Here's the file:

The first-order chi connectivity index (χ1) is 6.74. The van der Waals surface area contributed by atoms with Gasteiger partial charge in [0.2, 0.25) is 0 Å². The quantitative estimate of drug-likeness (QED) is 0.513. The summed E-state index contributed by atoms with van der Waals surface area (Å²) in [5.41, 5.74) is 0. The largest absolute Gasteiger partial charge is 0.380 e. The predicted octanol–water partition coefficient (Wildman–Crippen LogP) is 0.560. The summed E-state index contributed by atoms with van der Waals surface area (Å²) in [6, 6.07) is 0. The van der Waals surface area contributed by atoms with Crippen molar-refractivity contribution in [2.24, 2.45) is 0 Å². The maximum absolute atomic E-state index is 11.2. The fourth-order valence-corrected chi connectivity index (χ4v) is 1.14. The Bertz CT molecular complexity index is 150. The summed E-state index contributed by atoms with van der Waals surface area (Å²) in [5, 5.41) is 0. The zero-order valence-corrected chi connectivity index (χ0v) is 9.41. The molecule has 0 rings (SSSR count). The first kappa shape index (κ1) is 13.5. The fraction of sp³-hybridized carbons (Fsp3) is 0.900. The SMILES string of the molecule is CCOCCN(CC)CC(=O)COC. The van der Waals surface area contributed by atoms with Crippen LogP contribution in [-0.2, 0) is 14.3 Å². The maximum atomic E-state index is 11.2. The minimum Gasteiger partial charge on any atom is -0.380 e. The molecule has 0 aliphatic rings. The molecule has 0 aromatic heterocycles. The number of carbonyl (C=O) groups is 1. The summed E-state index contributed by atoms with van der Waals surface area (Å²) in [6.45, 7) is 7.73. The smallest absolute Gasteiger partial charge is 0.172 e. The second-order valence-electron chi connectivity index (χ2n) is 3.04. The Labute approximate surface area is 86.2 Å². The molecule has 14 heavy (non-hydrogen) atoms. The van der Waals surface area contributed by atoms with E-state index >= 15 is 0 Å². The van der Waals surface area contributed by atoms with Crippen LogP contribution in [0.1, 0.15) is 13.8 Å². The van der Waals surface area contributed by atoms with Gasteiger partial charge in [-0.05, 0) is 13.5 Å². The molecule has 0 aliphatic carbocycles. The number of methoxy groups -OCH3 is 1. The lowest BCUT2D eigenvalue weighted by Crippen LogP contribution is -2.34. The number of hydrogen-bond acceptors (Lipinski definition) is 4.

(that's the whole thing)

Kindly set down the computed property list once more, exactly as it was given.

The first-order chi connectivity index (χ1) is 6.74. The van der Waals surface area contributed by atoms with Gasteiger partial charge in [0.2, 0.25) is 0 Å². The quantitative estimate of drug-likeness (QED) is 0.513. The summed E-state index contributed by atoms with van der Waals surface area (Å²) in [5.41, 5.74) is 0. The largest absolute Gasteiger partial charge is 0.380 e. The predicted octanol–water partition coefficient (Wildman–Crippen LogP) is 0.560. The summed E-state index contributed by atoms with van der Waals surface area (Å²) in [6, 6.07) is 0. The van der Waals surface area contributed by atoms with Crippen molar-refractivity contribution in [2.24, 2.45) is 0 Å². The maximum absolute atomic E-state index is 11.2. The fourth-order valence-corrected chi connectivity index (χ4v) is 1.14. The Bertz CT molecular complexity index is 150. The summed E-state index contributed by atoms with van der Waals surface area (Å²) in [5, 5.41) is 0. The zero-order valence-corrected chi connectivity index (χ0v) is 9.41. The molecule has 0 rings (SSSR count). The first kappa shape index (κ1) is 13.5. The fraction of sp³-hybridized carbons (Fsp3) is 0.900. The SMILES string of the molecule is CCOCCN(CC)CC(=O)COC. The van der Waals surface area contributed by atoms with Crippen LogP contribution in [-0.2, 0) is 14.3 Å². The maximum atomic E-state index is 11.2. The minimum Gasteiger partial charge on any atom is -0.380 e. The molecule has 0 aliphatic rings. The molecule has 0 aromatic heterocycles. The number of carbonyl (C=O) groups is 1. The summed E-state index contributed by atoms with van der Waals surface area (Å²) in [6.45, 7) is 7.73. The smallest absolute Gasteiger partial charge is 0.172 e. The second-order valence-electron chi connectivity index (χ2n) is 3.04. The Labute approximate surface area is 86.2 Å². The molecule has 14 heavy (non-hydrogen) atoms. The van der Waals surface area contributed by atoms with E-state index >= 15 is 0 Å². The van der Waals surface area contributed by atoms with Crippen LogP contribution in [0.1, 0.15) is 13.8 Å². The van der Waals surface area contributed by atoms with Gasteiger partial charge in [-0.05, 0) is 13.5 Å². The molecule has 0 aliphatic carbocycles. The number of methoxy groups -OCH3 is 1. The lowest BCUT2D eigenvalue weighted by Crippen LogP contribution is -2.34. The number of hydrogen-bond acceptors (Lipinski definition) is 4.